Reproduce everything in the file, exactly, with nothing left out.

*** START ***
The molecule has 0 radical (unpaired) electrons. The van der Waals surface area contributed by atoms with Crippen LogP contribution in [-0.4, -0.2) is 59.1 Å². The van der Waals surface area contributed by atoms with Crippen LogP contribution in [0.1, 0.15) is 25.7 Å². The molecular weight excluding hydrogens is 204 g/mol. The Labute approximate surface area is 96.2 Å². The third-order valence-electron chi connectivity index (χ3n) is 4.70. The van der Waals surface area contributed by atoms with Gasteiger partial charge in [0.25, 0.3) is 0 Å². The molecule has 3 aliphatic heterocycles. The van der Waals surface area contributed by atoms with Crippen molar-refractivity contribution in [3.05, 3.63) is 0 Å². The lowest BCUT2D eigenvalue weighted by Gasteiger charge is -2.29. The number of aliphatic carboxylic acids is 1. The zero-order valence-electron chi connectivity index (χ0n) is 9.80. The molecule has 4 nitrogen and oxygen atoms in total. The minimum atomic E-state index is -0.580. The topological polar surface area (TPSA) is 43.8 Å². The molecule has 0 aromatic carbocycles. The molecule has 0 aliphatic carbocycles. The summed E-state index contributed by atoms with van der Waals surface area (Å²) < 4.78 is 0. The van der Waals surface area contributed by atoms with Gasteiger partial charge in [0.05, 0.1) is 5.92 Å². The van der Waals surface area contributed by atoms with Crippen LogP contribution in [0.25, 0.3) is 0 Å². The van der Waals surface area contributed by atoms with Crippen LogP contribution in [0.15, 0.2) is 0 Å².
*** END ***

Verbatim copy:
The molecule has 0 radical (unpaired) electrons. The van der Waals surface area contributed by atoms with Crippen LogP contribution in [-0.4, -0.2) is 59.1 Å². The van der Waals surface area contributed by atoms with Crippen LogP contribution in [0.1, 0.15) is 25.7 Å². The molecular weight excluding hydrogens is 204 g/mol. The Labute approximate surface area is 96.2 Å². The third-order valence-electron chi connectivity index (χ3n) is 4.70. The van der Waals surface area contributed by atoms with Gasteiger partial charge in [0.25, 0.3) is 0 Å². The molecule has 3 aliphatic heterocycles. The van der Waals surface area contributed by atoms with Crippen molar-refractivity contribution in [3.05, 3.63) is 0 Å². The lowest BCUT2D eigenvalue weighted by Gasteiger charge is -2.29. The number of aliphatic carboxylic acids is 1. The zero-order valence-electron chi connectivity index (χ0n) is 9.80. The molecule has 4 nitrogen and oxygen atoms in total. The minimum atomic E-state index is -0.580. The topological polar surface area (TPSA) is 43.8 Å². The molecule has 0 aromatic carbocycles. The molecule has 0 aliphatic carbocycles. The summed E-state index contributed by atoms with van der Waals surface area (Å²) < 4.78 is 0. The van der Waals surface area contributed by atoms with Gasteiger partial charge in [0.05, 0.1) is 5.92 Å². The van der Waals surface area contributed by atoms with Crippen LogP contribution in [0.25, 0.3) is 0 Å². The van der Waals surface area contributed by atoms with Crippen LogP contribution in [0.15, 0.2) is 0 Å².